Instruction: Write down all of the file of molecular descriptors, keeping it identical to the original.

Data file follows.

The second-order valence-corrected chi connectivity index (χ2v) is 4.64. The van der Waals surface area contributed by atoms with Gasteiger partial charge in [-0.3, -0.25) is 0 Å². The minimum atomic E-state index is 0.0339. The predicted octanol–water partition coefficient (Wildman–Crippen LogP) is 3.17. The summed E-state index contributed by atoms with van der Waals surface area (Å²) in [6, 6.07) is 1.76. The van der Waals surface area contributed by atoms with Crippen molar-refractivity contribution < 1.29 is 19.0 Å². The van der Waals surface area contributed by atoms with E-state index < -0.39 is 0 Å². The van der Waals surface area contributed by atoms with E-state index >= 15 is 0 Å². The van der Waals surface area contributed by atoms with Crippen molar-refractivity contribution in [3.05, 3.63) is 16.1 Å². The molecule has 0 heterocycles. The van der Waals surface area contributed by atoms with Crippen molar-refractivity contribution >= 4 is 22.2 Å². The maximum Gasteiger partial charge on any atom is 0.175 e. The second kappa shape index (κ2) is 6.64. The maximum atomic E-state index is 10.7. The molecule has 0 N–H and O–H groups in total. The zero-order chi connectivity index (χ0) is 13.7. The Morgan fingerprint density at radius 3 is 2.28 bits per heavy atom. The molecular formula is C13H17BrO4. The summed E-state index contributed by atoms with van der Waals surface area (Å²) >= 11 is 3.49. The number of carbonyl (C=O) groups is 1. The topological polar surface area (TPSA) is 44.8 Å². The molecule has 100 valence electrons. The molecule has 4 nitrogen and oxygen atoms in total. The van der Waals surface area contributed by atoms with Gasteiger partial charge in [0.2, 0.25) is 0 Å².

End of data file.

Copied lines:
The second-order valence-corrected chi connectivity index (χ2v) is 4.64. The van der Waals surface area contributed by atoms with Gasteiger partial charge in [-0.3, -0.25) is 0 Å². The minimum atomic E-state index is 0.0339. The predicted octanol–water partition coefficient (Wildman–Crippen LogP) is 3.17. The summed E-state index contributed by atoms with van der Waals surface area (Å²) in [6, 6.07) is 1.76. The van der Waals surface area contributed by atoms with Crippen molar-refractivity contribution < 1.29 is 19.0 Å². The van der Waals surface area contributed by atoms with E-state index < -0.39 is 0 Å². The van der Waals surface area contributed by atoms with E-state index >= 15 is 0 Å². The van der Waals surface area contributed by atoms with Crippen molar-refractivity contribution in [3.05, 3.63) is 16.1 Å². The molecule has 0 heterocycles. The van der Waals surface area contributed by atoms with Crippen molar-refractivity contribution >= 4 is 22.2 Å². The maximum Gasteiger partial charge on any atom is 0.175 e. The second kappa shape index (κ2) is 6.64. The maximum atomic E-state index is 10.7. The molecule has 0 N–H and O–H groups in total. The zero-order chi connectivity index (χ0) is 13.7. The Morgan fingerprint density at radius 3 is 2.28 bits per heavy atom. The molecular formula is C13H17BrO4. The summed E-state index contributed by atoms with van der Waals surface area (Å²) >= 11 is 3.49. The number of carbonyl (C=O) groups is 1. The topological polar surface area (TPSA) is 44.8 Å². The molecule has 100 valence electrons. The molecule has 4 nitrogen and oxygen atoms in total. The van der Waals surface area contributed by atoms with Gasteiger partial charge in [0.2, 0.25) is 0 Å².